According to the UNHCR 2021 Global Trends Report, 1 in every 78 people has been forced to flee worldwide because of persecution, conflict, violence, human rights violations or events seriously disturbing public order – leading up to more than 100 million people being forcibly displaced by May 2022. Pursuant to UNHCR: “As new refugee situations emerge and intensify, and as existing ones reignite or remain unresolved, there is an acute need for durable solutions at increasing scale. The Global Compact on Refugees notes that one strategic priority for the humanitarian community is to identify and support durable solutions that enable refugees to rebuild their lives and live in safety and dignity.” But how far has the international refugee system come in responding to the needs of the refugees? The PROTECT project marks #WorldRefugeeDay by sharing our insights to this question and by sharing our roadmap to a human-rights based refugee protection system. All of which is based on intensive data collection and analysation during the two years of the project.
Expert Forums 2021
Expert Forum II (EU) Can the Global Compact for Migration Strengthen the International Protection Regime? This full-day conference on 10th September explored how the Global Compact for Safe, Orderly and Regular Migration (GCM) affects the rights of refugees and other protection-seeking migrants. Key issues covered were the role of the GCM in providing alternative pathways […]
Eight months in: What have we been up to?
Eight months have passed since PROTECT’s official project launching. Since then, the PROTECT researchers have been working and researching remotely during the Corona-induced lockdowns. In this article you can explore the status of PROTECT’s individual Work Packages and what is next on the agenda for our researchers.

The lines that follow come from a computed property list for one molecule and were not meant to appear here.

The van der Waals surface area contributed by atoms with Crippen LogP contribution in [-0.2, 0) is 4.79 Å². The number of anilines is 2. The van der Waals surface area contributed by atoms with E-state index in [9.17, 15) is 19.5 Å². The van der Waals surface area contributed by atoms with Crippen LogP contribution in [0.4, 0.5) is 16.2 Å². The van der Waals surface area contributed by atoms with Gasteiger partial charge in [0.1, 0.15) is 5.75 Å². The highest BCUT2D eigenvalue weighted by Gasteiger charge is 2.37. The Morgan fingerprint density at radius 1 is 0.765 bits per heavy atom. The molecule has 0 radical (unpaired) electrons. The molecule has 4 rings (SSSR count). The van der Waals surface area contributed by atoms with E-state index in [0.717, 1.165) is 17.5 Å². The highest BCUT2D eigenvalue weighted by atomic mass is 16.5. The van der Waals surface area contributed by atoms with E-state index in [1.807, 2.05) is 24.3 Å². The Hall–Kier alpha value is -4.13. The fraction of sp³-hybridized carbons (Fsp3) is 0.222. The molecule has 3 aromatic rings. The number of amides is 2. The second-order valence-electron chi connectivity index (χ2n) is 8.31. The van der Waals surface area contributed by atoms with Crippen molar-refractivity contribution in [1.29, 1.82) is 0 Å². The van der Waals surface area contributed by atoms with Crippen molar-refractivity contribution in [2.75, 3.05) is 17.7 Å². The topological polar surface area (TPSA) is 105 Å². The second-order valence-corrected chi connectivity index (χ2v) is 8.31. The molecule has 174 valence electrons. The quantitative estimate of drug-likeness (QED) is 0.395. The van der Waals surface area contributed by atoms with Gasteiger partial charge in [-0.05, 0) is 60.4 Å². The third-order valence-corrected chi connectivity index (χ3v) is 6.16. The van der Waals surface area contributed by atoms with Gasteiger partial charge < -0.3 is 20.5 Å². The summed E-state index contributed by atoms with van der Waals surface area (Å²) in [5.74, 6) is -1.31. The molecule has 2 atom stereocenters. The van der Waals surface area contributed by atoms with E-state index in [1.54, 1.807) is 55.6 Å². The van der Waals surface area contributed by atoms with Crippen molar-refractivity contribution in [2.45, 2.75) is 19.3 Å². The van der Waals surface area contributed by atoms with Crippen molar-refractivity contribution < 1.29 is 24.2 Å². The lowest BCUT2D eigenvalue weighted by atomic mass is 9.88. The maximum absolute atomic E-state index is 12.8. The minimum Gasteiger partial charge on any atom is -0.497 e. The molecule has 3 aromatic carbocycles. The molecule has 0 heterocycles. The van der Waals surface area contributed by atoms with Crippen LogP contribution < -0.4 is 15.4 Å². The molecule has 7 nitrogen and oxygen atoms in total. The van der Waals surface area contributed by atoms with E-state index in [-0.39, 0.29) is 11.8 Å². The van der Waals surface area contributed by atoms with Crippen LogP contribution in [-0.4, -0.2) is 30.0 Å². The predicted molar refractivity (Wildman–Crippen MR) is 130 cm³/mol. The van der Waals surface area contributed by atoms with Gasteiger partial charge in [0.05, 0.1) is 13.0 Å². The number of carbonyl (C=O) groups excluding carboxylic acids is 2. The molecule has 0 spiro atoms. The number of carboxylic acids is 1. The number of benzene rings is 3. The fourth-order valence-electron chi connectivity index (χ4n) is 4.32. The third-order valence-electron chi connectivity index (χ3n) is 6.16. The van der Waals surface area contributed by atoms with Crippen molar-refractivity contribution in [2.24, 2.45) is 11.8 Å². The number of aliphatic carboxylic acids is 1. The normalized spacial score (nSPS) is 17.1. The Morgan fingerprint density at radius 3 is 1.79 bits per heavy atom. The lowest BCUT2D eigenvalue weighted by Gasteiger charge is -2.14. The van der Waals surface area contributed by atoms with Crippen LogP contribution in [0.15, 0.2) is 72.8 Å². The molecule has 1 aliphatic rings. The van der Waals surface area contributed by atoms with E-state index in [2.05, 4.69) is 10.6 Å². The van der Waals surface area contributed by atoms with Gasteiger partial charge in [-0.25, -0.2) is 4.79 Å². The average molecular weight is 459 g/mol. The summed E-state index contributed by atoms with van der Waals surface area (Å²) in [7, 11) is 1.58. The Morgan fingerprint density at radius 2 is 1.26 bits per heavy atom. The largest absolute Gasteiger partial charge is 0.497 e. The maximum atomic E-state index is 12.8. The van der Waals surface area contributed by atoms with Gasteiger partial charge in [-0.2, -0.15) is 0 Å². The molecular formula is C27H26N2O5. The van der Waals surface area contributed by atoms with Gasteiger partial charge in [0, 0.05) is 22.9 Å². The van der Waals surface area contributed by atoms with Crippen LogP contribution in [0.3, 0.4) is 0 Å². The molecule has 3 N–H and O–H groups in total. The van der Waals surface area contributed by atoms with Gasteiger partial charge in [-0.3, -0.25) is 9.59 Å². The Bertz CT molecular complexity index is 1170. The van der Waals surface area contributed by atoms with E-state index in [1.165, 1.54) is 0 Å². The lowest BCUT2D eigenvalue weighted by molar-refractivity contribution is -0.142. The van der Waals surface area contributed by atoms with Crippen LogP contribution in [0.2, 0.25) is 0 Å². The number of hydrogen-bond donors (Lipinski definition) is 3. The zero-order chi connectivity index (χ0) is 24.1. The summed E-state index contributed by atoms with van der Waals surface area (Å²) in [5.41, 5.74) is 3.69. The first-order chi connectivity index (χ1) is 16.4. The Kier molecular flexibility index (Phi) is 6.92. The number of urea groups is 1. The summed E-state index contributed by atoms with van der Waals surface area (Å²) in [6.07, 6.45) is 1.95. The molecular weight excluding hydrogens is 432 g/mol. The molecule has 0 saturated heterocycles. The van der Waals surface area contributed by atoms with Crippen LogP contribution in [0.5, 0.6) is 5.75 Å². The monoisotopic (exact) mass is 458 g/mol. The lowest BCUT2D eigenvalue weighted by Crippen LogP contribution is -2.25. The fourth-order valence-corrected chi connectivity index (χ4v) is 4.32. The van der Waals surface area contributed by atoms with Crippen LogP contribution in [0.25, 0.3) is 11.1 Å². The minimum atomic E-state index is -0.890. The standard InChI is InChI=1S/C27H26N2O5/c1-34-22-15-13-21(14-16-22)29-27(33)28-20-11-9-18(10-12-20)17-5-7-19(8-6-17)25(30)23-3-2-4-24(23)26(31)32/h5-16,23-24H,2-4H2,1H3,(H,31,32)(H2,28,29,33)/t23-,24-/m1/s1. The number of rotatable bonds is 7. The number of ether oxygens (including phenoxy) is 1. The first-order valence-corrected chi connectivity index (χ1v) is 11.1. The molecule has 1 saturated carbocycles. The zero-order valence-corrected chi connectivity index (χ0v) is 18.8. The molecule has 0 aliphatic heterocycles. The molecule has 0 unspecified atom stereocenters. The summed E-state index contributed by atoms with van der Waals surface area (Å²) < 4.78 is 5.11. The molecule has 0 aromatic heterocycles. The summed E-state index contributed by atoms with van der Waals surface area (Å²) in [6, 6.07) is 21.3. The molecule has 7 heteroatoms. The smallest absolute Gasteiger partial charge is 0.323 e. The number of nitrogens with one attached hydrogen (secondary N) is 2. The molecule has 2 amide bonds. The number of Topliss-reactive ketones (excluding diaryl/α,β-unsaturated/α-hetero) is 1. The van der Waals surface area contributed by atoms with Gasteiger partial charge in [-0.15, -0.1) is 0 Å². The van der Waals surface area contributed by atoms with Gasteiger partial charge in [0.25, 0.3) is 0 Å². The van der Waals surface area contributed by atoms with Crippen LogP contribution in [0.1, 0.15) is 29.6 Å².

Interviewing PROTECT’s Independent Ethics Adviser Emanuela Ceva:
Eleven partner institutions and Work Packages, nine countries, and three years of cross-disciplinary research: in her role as PROTECT’s Independent Ethics Adviser, Emanuela Ceva’s outsider perspective will assist the consortium in navigating through complex ethical issues and blind spots that may arise along the way: – They may be elusive, but ethical issues are ubiquitous across the entire research actives of large research projects as PROTECT.
PROTECT partner presentations: The Ghent University
Does the institutional location of states’ asylum agencies matter for the quality of their asylum determination? How does states’ institutional re-shuffling of their asylum agencies affect refugees’ right to international protection? These are the questions that PROTECT’s Belgian team from Ghent University seeks to answer as they study the impact of the Global Refugee and Migration Compacts on the governance of international protection. Leading the research is Professor Frank Castecker, on his team is also Ph.D. fellow, Eva Ecker.
PROTECT partner presentations: The University of Giessen
Meet PROTECT’s team of legal scholars from the Justus Liebig University Giessen in Germany, led by one of Europe’s leading experts in migration law, Professor Jürgen Bast. Bast’s team explores the legal implications of the Global Compacts on Refugees and Migrants and how they as young soft-law instruments interact with pre-existing legal frameworks.
PROTECT partner presentations: The University of Stuttgart
Two researchers from the Institute for Social Science at the University of Stuttgart, Germany are part of the international PROTECT consortium: Tenure-track Professor, Raphael Heiko Heiberger, and Research Assistant, Sara Schmitt. By applying their knowledge of computational methods, the Stuttgart team will contribute to analyzing how global media discourses on refugee protection and citizens’ attitudes towards the Global Compacts’ burden- and responsibility-sharing aspects shape political decision making.
PROTECT partner presentations: The University of Ljubljana and the Lund University
By the means of AI-driven technology, PROTECT’s two teams from the University of Ljubljana in Slovenia and Lund University in Sweden will map actors and discourses present in traditional media and social media currently shaping the discourse on international protection on refugees.